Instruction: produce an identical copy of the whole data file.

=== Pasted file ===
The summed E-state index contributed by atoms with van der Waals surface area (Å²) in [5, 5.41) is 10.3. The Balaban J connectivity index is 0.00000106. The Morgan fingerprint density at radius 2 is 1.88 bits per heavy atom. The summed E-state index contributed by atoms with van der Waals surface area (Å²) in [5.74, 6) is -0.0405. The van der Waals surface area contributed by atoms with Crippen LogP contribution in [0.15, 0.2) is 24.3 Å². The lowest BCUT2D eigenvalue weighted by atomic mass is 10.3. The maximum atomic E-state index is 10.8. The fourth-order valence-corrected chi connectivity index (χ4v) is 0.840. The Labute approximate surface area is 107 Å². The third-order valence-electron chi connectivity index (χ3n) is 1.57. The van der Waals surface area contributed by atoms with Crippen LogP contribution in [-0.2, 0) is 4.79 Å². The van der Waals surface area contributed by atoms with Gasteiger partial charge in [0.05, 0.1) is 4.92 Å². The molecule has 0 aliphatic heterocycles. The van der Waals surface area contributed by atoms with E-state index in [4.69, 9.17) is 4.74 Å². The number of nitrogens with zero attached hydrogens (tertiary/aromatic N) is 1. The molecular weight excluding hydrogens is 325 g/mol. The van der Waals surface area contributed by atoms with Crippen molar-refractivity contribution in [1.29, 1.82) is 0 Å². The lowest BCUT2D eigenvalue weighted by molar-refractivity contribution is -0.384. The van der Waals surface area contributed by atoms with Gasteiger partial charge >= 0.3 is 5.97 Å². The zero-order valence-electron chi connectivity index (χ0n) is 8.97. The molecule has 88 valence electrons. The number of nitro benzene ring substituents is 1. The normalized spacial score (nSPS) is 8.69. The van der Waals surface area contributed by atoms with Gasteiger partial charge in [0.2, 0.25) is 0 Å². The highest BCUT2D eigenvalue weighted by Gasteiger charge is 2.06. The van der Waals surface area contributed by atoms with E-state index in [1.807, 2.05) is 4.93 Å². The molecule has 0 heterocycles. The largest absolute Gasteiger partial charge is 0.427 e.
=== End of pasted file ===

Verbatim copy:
The summed E-state index contributed by atoms with van der Waals surface area (Å²) in [5, 5.41) is 10.3. The Balaban J connectivity index is 0.00000106. The Morgan fingerprint density at radius 2 is 1.88 bits per heavy atom. The summed E-state index contributed by atoms with van der Waals surface area (Å²) in [5.74, 6) is -0.0405. The van der Waals surface area contributed by atoms with Crippen LogP contribution in [0.15, 0.2) is 24.3 Å². The lowest BCUT2D eigenvalue weighted by atomic mass is 10.3. The maximum atomic E-state index is 10.8. The fourth-order valence-corrected chi connectivity index (χ4v) is 0.840. The Labute approximate surface area is 107 Å². The third-order valence-electron chi connectivity index (χ3n) is 1.57. The van der Waals surface area contributed by atoms with Crippen LogP contribution in [-0.2, 0) is 4.79 Å². The van der Waals surface area contributed by atoms with Gasteiger partial charge in [0.05, 0.1) is 4.92 Å². The molecule has 0 aliphatic heterocycles. The van der Waals surface area contributed by atoms with E-state index in [4.69, 9.17) is 4.74 Å². The number of nitrogens with zero attached hydrogens (tertiary/aromatic N) is 1. The molecular weight excluding hydrogens is 325 g/mol. The van der Waals surface area contributed by atoms with Crippen molar-refractivity contribution in [1.29, 1.82) is 0 Å². The lowest BCUT2D eigenvalue weighted by molar-refractivity contribution is -0.384. The van der Waals surface area contributed by atoms with Gasteiger partial charge >= 0.3 is 5.97 Å². The zero-order valence-electron chi connectivity index (χ0n) is 8.97. The molecule has 88 valence electrons. The number of nitro benzene ring substituents is 1. The normalized spacial score (nSPS) is 8.69. The van der Waals surface area contributed by atoms with Gasteiger partial charge in [0.2, 0.25) is 0 Å². The highest BCUT2D eigenvalue weighted by Gasteiger charge is 2.06. The van der Waals surface area contributed by atoms with E-state index in [1.807, 2.05) is 4.93 Å². The molecule has 0 heterocycles. The largest absolute Gasteiger partial charge is 0.427 e.